Meanwhile our three intrepid 'suicide squad' boilermen had ridden straight through Gate 4 guardroom, they had ridden through the first American line.The ruse had worked, the American sentries had been too busy talking to the local girls, while their fellow soldiers were celebrating victory over the LSC men. The squad set off two thunderflashes at the rear of the guardroom and told Sgt. 'Frogface' Froggat he was their prisoner. Another thunderflash was set off by the power plant, this was the signal for the Crosfield Home Guard Company to attack.


At that moment through Gate 4 two Americans escorted their prisoner 'The Tree'.. 'Chips' Chorley, master of disguises, who had not fooled the Americans at all. They were so busy taking photos of the 'The Tree' that they failed to notice two lines of Crosfield Home Guard Company advancing on the wooden turnbable bridge at Gate 4. Suddenly aware of the danger ten Americans charged the Crosfields men, flour bombs and thunderflashes were hurled all ways as the two forces met head on.Lt. Jimmy Earl M.M. was long past his prime,but, he managed to stick out his foot and send one of the Americans into the slimy green weed within the canal. At this moment the umpires arrived to sort out the melee, Sgt. 'Frogface' picked one up and threw him into the canal, it then became a free-for-all and another 5 men ended up in the canal as well. As more American support arrived, the Bewsy kids (The Pierpoint Street Gang) earned their chow, running from the bushes and turning the bridge around trapping 6 of the Americans .It was at this moment that Jack Whitcherly's 'Devil Dog' appeared, a cross between a Airdale and a Bull Terrier, it was such a fearsome sight that the Americans threatened to blow its head off. L/Corp. Leo, the company cook, was in a rage although he was only 4ft. 10Ins tall, he was, about to take on the American Army single handed, the reason ? Someone had thrown his soup kitchen into the canal.


There was a fiasco on the bridge, someone from the Crosfields Home Guard Company bought a thunderflash grit bomb into play, (these had a 10 second fuse, and on exploding grit flew in all directions) In all the confusion, dust and yelling ' The Tree' escaped, only to run straight into the canal, while the Americans charged again only to be met with more flour bombs and grit. Meanwhile Sgt. 'Peddler' Palmer who had gotten inside the U.S. Base entered the cookhouse telling everyone inside that they were his prisoners, The cook 'Big Saul' threatened to 'evict' Sgt. Palmer, a fight was about to take place between the two of them when the Duty Officer arrived and declared the exercise was over.' Big Saul' was actually the Heavyweight Boxing Champion of the US/European Theatre forces.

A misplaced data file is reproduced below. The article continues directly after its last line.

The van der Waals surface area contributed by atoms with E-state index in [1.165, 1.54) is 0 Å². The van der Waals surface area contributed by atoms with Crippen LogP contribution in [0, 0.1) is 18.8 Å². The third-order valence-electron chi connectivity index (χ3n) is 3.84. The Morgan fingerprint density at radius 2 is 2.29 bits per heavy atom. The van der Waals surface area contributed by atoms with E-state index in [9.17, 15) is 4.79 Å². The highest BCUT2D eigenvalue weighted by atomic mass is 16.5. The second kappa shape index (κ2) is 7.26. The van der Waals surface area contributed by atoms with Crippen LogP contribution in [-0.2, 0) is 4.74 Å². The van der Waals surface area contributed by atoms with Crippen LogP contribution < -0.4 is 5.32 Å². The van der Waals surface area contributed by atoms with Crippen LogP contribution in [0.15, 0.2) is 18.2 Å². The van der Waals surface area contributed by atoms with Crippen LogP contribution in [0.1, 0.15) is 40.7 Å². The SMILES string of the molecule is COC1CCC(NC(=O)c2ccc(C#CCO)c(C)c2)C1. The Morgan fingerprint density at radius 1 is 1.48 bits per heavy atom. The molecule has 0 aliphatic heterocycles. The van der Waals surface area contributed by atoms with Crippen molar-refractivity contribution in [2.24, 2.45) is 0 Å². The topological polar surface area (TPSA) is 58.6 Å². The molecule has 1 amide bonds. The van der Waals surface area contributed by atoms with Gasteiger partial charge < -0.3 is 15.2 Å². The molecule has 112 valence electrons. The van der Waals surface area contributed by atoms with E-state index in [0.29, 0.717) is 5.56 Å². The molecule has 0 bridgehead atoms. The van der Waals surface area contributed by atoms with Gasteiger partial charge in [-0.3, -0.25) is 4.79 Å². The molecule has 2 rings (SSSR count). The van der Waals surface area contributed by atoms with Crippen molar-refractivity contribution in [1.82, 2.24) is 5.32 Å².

Back at the canal the frist American sent flying into slime emerged, the Crosfield Company nicknamed him 'Slimey Slim'. When everything was sorted out the Americans agreed it had been a grand experience, except for poor old 'Slimy Slim'who hated 'Limeys' and said he'd kill any 'Limey' who got in his way. The Duty Officer carted him off to the guardroom, two weeks later the Company presented 'Slim' with a bottle of whiskey, for being a good sport.


The battle had lasted for 5 hours, the Americans once again proved to be wonderfully generous people. Every Home Guardsman received a slap up meal hosted by the Americans, then marched home laden with comics, candy and 2 cartons of cigarettes each. A lot of photos were taken by the Americans that day, they must be still around somewhere. The Americans had a great respect for the British people and when it came kindness he was unsurpassed. If you made a friend of him, you would have a friend for life.


Soon after the exercise in August 1942, over the following 3 years tens of thousands of American young men left our shores in their Flying Fortresses and Liberators, by land and sea, many to never see their homes and families again , to preserve the freedom we ALL cherish.


This extract is from…..

' The Battle of Burtonwood. ( Bewsy Bridge-Gate 4 ) August 1942'. Written by Wally Barnes. Owl Books. Available from Amazon Books.

Marion J Chard
Proud Daughter of Walter (Monday) Poniedzialek
540th Engineer Combat Regiment, 2833rd Bn, H&S Co, 4th Platoon
There's "No Bridge Too Far"